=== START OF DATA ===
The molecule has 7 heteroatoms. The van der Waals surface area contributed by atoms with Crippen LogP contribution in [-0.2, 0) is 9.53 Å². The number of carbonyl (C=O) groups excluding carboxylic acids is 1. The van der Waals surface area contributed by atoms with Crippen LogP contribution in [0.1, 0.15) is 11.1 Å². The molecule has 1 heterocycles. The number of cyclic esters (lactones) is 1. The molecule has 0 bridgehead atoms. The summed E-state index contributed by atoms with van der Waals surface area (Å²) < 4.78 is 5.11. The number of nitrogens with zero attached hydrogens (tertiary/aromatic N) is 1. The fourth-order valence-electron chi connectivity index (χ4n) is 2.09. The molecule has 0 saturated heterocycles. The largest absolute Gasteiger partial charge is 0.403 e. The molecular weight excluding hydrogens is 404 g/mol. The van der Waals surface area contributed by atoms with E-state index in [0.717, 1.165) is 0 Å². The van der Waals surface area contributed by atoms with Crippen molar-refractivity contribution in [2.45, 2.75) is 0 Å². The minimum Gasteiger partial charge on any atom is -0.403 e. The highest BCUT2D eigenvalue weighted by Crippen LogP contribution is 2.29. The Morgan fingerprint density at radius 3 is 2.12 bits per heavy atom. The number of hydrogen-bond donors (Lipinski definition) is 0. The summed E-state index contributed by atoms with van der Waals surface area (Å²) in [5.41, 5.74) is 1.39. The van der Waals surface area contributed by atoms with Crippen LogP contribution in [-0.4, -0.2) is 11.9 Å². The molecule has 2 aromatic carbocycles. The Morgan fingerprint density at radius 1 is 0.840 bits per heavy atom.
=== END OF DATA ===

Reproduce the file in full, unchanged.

The molecule has 7 heteroatoms. The van der Waals surface area contributed by atoms with Crippen LogP contribution in [-0.2, 0) is 9.53 Å². The number of carbonyl (C=O) groups excluding carboxylic acids is 1. The van der Waals surface area contributed by atoms with Crippen LogP contribution in [0.1, 0.15) is 11.1 Å². The molecule has 1 heterocycles. The number of cyclic esters (lactones) is 1. The molecule has 0 bridgehead atoms. The summed E-state index contributed by atoms with van der Waals surface area (Å²) < 4.78 is 5.11. The number of nitrogens with zero attached hydrogens (tertiary/aromatic N) is 1. The fourth-order valence-electron chi connectivity index (χ4n) is 2.09. The molecule has 0 saturated heterocycles. The largest absolute Gasteiger partial charge is 0.403 e. The molecular weight excluding hydrogens is 404 g/mol. The van der Waals surface area contributed by atoms with E-state index in [0.717, 1.165) is 0 Å². The van der Waals surface area contributed by atoms with Crippen molar-refractivity contribution in [2.45, 2.75) is 0 Å². The minimum Gasteiger partial charge on any atom is -0.403 e. The highest BCUT2D eigenvalue weighted by Crippen LogP contribution is 2.29. The Morgan fingerprint density at radius 3 is 2.12 bits per heavy atom. The number of hydrogen-bond donors (Lipinski definition) is 0. The summed E-state index contributed by atoms with van der Waals surface area (Å²) in [5.41, 5.74) is 1.39. The van der Waals surface area contributed by atoms with Crippen LogP contribution in [-0.4, -0.2) is 11.9 Å². The molecule has 2 aromatic carbocycles. The Morgan fingerprint density at radius 1 is 0.840 bits per heavy atom.